On the discovery of subpopulation-specific state transitions from multi-sample multi-condition single-cell RNA sequencing data
Single-cell RNA sequencing (scRNA-seq) has quickly become an empowering technology to profile the transcriptomes of individual cells on a large scale. Many early analyses of differential expression have aimed at identifying differences between subpopulations, and thus are focused on finding subpopulation markers either in a single sample or across multiple samples. More generally, such methods can compare expression levels in multiple sets of cells, thus leading to cross-condition analyses. However, given the emergence of replicated multi-condition scRNA-seq datasets, an area of increasing focus is making sample-level inferences, termed here as differential state analysis. For example, one could investigate the condition-specific responses of cell subpopulations measured from patients from each condition; however, it is not clear which statistical framework best handles this situation. In this work, we surveyed the methods available to perform cross-condition differential state analyses, including cell-level mixed models and methods based on aggregated “pseudobulk” data. We developed a flexible simulation platform that mimics both single and multi-sample scRNA-seq data and provide robust tools for multi-condition analysis within the muscat R package. ### Competing Interest Statement The authors have declared no competing interest.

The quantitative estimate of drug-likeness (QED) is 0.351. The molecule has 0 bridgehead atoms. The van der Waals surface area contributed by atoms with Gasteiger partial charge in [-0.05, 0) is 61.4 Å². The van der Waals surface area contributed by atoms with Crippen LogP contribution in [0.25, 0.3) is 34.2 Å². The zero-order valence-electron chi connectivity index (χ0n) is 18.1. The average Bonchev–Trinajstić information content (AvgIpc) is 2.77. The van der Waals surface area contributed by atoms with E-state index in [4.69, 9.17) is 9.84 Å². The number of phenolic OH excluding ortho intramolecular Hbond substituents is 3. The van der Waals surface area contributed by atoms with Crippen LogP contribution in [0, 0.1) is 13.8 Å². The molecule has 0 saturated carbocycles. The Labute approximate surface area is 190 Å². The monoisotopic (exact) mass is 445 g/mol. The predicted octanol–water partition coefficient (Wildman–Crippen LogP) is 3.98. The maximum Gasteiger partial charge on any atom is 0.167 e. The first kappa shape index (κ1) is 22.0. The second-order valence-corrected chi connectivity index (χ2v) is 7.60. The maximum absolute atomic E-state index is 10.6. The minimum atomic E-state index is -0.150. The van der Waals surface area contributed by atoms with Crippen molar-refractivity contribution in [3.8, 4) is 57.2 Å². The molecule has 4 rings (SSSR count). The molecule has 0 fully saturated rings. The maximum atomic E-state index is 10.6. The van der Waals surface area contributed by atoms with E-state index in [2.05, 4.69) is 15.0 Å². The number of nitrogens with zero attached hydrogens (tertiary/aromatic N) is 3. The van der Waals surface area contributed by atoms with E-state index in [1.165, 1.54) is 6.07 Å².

- Downloaded 5,190 times
- Download rankings, all-time:
- Site-wide: 2,168
- In bioinformatics: 176
- Year to date:
- Site-wide: 5,675
- Since beginning of last month:
- Site-wide: 15,965
Downloads over time
Distribution of downloads per paper, site-wide
- 27 Nov 2020: The website and API now include results pulled from medRxiv as well as bioRxiv.
- 18 Dec 2019: We're pleased to announce PanLingua, a new tool that enables you to search for machine-translated bioRxiv preprints using more than 100 different languages.
- 21 May 2019: PLOS Biology has published a community page about Rxivist.org and its design.
- 10 May 2019: The paper analyzing the Rxivist dataset has been published at eLife.
- 1 Mar 2019: We now have summary statistics about bioRxiv downloads and submissions.
- 8 Feb 2019: Data from Altmetric is now available on the Rxivist details page for every preprint. Look for the "donut" under the download metrics.
- 30 Jan 2019: preLights has featured the Rxivist preprint and written about our findings.
- 22 Jan 2019: Nature just published an article about Rxivist and our data.
- 13 Jan 2019: The Rxivist preprint is live!